It would spur a fresh round of lending.

But we had to do something with all the bad debts that banks were writing off, no?

So in 2021, we established a separate bank that would deal only in bad debts. Or rather, the recovery part of the bad loan equation. It was called the National Asset Reconstruction Company Ltd (NARCL). And this special bank would take over bad loans worth over ₹2 lakh crores from India’s banks. They’d then try and recover the dues. Basically, it would do the dirty work and it would free up the time for the regular banking system. Now it’s too soon to say if this is working out. But it’s still something.

And oh, we also had the big bang reform in 2016 — the Insolvency and Bankruptcy Code. When companies defaulted, the creditors could quickly take them to the bankruptcy court. Try and sell the assets of those companies and recover dues. And if we ignore the pandemic period and look at what the Economic Survey told us in 2020, the IBC helped recover 42.5% of bad assets. The recovery was just 14.5% under the previous law. Also, insolvency proceedings were completed in 340 days compared to 4.3 years earlier.

Meanwhile, the RBI also wanted banks to become more prudent. So it asked them to increase their provision, or the money set aside, once loan repayments are delayed. And of January 2023, the RBI mooted an idea to strengthen this even further — through an  Expected Credit Loss plan. Which means that banks will have to set aside money even when things are good. Like saving money for a rainy day. They’ll have to estimate whether the credit default risk is increasing. They’ll have to consider the historic default situation across sectors. Anticipate the future. And set aside money.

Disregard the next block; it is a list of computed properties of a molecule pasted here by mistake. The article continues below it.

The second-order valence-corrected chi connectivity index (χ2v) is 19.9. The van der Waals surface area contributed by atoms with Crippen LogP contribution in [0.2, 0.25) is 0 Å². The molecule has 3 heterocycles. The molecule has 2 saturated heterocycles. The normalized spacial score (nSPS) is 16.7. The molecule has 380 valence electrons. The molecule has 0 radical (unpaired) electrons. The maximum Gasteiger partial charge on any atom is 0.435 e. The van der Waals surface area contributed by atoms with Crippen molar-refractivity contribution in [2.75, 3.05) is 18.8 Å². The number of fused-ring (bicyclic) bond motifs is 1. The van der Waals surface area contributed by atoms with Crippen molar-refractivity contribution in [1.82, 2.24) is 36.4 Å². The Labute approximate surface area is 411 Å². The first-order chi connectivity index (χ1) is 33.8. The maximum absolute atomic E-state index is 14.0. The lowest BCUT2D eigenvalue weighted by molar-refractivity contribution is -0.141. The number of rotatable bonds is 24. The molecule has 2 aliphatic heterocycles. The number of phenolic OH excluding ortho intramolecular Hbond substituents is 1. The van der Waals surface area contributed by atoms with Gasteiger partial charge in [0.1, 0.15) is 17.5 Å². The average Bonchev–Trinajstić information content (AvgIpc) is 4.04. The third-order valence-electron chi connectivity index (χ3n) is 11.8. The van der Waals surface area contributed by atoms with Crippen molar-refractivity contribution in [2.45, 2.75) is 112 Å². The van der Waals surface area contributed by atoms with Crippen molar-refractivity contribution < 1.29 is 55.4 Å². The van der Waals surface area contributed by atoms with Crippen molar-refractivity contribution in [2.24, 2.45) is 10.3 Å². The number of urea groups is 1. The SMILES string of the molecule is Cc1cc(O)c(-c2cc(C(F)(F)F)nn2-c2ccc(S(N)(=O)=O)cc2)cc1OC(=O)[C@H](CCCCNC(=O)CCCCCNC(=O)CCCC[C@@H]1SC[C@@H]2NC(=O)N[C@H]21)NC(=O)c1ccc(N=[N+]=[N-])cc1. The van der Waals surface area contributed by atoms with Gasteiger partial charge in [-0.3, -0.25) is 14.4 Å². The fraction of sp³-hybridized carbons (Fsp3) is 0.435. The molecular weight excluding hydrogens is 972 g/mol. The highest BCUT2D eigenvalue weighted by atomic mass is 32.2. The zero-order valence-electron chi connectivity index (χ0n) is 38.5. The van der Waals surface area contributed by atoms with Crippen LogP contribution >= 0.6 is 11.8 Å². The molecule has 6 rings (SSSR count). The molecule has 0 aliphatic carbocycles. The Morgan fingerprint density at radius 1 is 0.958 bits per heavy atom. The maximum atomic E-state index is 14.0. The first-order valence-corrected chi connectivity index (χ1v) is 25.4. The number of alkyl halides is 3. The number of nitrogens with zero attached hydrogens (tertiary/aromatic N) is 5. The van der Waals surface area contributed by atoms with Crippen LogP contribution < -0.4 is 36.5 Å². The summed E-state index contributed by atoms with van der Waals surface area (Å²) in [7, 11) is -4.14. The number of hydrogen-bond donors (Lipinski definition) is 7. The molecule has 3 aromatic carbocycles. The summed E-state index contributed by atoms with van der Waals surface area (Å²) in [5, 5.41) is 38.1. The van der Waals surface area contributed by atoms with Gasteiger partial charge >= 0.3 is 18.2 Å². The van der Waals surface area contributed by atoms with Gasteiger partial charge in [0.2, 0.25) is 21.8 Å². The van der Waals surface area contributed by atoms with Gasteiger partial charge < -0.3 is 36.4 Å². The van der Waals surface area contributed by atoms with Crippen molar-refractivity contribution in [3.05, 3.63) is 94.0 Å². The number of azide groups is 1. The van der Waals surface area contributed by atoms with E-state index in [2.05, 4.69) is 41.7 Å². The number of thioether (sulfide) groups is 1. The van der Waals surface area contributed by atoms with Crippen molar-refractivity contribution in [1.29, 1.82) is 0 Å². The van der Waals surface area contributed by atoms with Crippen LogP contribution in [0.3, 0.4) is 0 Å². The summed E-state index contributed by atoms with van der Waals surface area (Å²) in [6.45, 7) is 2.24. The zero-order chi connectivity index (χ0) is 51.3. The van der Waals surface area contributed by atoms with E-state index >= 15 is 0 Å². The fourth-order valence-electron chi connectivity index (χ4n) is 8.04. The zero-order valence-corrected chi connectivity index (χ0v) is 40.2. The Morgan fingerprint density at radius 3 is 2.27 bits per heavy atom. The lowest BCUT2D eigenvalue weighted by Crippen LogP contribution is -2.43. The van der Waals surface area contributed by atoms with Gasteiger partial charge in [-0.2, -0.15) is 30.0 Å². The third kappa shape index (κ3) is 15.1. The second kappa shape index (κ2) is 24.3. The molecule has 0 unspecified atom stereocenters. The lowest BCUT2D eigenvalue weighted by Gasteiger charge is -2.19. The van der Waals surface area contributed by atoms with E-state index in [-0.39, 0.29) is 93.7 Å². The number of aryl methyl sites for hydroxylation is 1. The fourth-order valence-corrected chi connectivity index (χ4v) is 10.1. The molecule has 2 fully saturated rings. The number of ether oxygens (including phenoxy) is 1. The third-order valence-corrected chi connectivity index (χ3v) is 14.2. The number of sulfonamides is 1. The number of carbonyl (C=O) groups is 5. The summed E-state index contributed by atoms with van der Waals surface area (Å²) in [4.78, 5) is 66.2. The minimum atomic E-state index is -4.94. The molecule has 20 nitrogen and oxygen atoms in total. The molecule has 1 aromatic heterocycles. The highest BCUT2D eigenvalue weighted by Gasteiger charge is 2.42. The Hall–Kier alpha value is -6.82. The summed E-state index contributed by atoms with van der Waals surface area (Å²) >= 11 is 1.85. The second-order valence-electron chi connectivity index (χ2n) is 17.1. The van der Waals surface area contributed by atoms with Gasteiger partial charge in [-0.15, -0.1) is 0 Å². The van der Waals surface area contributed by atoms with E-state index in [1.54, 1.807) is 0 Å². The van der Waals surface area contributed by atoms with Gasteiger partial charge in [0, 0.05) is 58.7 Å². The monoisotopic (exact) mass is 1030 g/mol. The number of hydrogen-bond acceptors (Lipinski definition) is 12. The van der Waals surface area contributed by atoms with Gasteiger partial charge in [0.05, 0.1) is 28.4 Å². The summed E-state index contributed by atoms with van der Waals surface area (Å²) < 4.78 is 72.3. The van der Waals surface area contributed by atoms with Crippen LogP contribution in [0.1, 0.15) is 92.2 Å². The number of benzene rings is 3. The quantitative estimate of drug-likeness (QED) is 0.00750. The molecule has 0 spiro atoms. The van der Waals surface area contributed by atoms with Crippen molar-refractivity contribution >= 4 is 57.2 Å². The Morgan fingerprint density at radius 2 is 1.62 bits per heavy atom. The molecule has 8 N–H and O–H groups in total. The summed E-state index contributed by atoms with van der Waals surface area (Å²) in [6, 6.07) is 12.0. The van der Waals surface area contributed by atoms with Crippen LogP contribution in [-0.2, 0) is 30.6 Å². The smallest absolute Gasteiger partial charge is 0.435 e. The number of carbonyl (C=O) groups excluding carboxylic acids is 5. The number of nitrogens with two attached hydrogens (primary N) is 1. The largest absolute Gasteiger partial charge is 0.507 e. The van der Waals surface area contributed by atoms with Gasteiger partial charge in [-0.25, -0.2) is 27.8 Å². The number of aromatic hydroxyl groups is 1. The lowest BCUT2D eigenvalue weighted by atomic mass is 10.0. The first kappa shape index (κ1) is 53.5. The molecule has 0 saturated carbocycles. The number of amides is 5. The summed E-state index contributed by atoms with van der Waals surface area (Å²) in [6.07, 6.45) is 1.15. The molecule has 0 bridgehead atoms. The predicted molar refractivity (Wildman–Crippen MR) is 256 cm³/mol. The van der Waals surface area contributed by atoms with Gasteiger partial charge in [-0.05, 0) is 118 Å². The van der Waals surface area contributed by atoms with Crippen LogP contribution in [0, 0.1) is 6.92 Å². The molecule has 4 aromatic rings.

It’ll strengthen the banking system by a fair bit.

So yeah, maybe it was the result of all this that the NPAs of PSBs finally fell to around 6% in FY22. And they were able to triple their (net) profits to nearly ₹1.04 lakh crores over the last decade.

But what about the other twin — the corporate balance sheet? How’s that faring, you ask?

Well, apparently, the Indian corporate balance sheet is at its healthiest in 10 years.

In the past few years, most sectors have actually pared down their debt. Companies didn’t invest much money in setting up fresh capacity. Rather, they used their profits and extra balances to repay debt. They sold off assets that didn’t add much value to raise money too. They were deleveraging. In fact, an RBI report says that the debt-to-equity ratio of private (non-financial) companies fell from nearly 55% to 35% between FY15 and FY22.

And that’s a good thing because a healthier balance sheet means that they’re in a better position to expand their businesses now. In fact, the new project announcements from private companies are now picking up. It has jumped from ₹5 lakh crores in FY21 to a massive ₹26 lakh crores in FY23. Companies are ready to use their cleaner balance sheet to expand.

So yeah, it does seem like things have taken a turn for the better. And it’s no wonder the Finance Minister believes we now have a twin balance sheet advantage. Let’s keep our fingers crossed that it remains this way.

Until next time…